Derive p^2/2m from relativistic equations

  • #1
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1
Given the relativistic equation for energy E2 = (pc)2 + (mc2)2
I want to find the non-relativistic approximation for kinetic energy in non-relativistic terms,
Knr = p2/2m

I start off with subtracting the rest energy
E0=mc2
from the above equation.

So K = E - E0

and assume that c is very large.
I've messed around for hours on the algebra and I need help.
I want to show that K ≈ Knr

I am doing this using a linear approximation. I've written the energy as E = E0 √1+x

And using the function f(x)=√1+x about x = 0

I've derived the linearization as L(x) = 1 + x/2

But I am struggling with relating to the equations above to show that K ≈ Knr
 
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Answers and Replies

  • #2
TSny
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I am doing this using a linear approximation. I've written the energy as E = E0 √1+x

And using the function f(x)=√1+x about x = 0

I've derived the linearization as L(x) = 1 + x/2
You have the right approach. Can you tell us how x is related to p when you write E = E0 √(1+x) ?
 
  • #3
13
1
That's where I get stuck, relating the two equations

1. E = E0√(1+x) and
2. E = √( (pc)2 + (mc2)2)

I've arranged the relativistic equations as such
3. K = E - E0
3. K = √( (pc)2 + (mc2)2) - mc2

I don't know what x represents in equation 1 and so I don't know where I go next.

I tried a lot of algebraic manipulation of equation 2. including substituting mv for p
In an effort to find a structural relationship, but I'm lost. I would appreciate help relating x
to p.
This question comes from a numerical methods section of a calculus course. I completely understand the numerical methods, but I'm struggling with the physics and how to apply a linear approximation to relate the two equations. I don't understand which part of equation 3. I am substituting with Eq. 1 and if any variables should be eliminated or rearranged.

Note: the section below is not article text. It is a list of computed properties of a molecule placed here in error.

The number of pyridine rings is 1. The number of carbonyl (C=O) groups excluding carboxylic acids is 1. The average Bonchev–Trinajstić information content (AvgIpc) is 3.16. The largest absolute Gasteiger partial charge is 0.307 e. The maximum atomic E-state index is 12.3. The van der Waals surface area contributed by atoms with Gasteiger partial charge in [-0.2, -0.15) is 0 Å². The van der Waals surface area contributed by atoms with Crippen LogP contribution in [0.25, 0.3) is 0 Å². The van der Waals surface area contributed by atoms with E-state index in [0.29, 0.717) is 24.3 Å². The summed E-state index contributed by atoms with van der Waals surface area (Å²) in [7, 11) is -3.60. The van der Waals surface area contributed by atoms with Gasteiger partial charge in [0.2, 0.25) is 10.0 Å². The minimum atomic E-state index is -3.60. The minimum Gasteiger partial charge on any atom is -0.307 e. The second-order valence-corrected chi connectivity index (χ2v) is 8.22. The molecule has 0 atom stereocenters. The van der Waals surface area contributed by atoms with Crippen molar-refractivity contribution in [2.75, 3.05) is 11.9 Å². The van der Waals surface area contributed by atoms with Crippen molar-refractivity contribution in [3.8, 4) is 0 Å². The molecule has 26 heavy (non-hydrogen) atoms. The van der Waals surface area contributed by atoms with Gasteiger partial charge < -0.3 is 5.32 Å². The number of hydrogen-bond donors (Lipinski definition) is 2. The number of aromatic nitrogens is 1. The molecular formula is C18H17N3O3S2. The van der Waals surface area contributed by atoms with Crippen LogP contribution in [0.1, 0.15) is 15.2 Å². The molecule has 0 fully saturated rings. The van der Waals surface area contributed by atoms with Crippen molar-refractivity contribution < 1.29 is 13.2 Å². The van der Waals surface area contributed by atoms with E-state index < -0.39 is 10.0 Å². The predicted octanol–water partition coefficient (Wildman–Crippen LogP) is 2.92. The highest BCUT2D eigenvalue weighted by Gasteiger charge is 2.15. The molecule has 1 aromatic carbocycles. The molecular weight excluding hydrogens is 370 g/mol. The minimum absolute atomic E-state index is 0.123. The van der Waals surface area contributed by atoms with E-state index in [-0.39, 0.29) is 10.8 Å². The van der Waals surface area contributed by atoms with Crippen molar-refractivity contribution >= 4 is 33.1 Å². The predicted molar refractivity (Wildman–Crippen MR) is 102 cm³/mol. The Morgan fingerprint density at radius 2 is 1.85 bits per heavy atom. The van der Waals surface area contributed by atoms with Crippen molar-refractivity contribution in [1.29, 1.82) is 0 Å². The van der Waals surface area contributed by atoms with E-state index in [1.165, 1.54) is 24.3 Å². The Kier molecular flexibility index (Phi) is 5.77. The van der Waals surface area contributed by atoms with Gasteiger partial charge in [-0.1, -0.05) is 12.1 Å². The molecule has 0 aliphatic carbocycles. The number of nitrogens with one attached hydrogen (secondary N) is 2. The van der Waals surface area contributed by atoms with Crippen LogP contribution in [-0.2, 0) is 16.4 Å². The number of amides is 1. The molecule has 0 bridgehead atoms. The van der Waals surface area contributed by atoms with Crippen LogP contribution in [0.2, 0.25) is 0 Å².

• #4
TSny
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1. E = E0√(1+x) and
2. E = √( (pc)2 + (mc2)2)
Can you rewrite equation 2 using E0 instead of mc2? That might help you see how to identify x in equation 1.
 
  • #5
13
1
Yes,

mc2 = √(E2 - (pc)2)

sub into eq 1?

E = √(E2 - (pc)2)⋅√(1 + x)

I still dont see it. Please help
 
  • #6
TSny
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Your equation 2 can be written as ##E = \sqrt{(pc)^2 + E_0^2}##. Is there any way to "pull" the ##E_0## outside the square root so that it looks more like equation 1?
 
  • #7
13
1
Yes!

E = E 0 √((pc)2/E02 +1)

So x represents (pc)2/E02

This problem has taken up my entire night and it's only worth 0.2% of my final mark haha. The problem was so interesting that I could not put it down. I will tackle the rest of the problem in the morning, might bug you again for a hint if I get stuck. Thanks so much for your help, you're awesome ! :approve:
 
  • #8
TSny
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E = E 0 √((pc)2/E02 +1)

So x represents (pc)2/E02
Yes, good.
 

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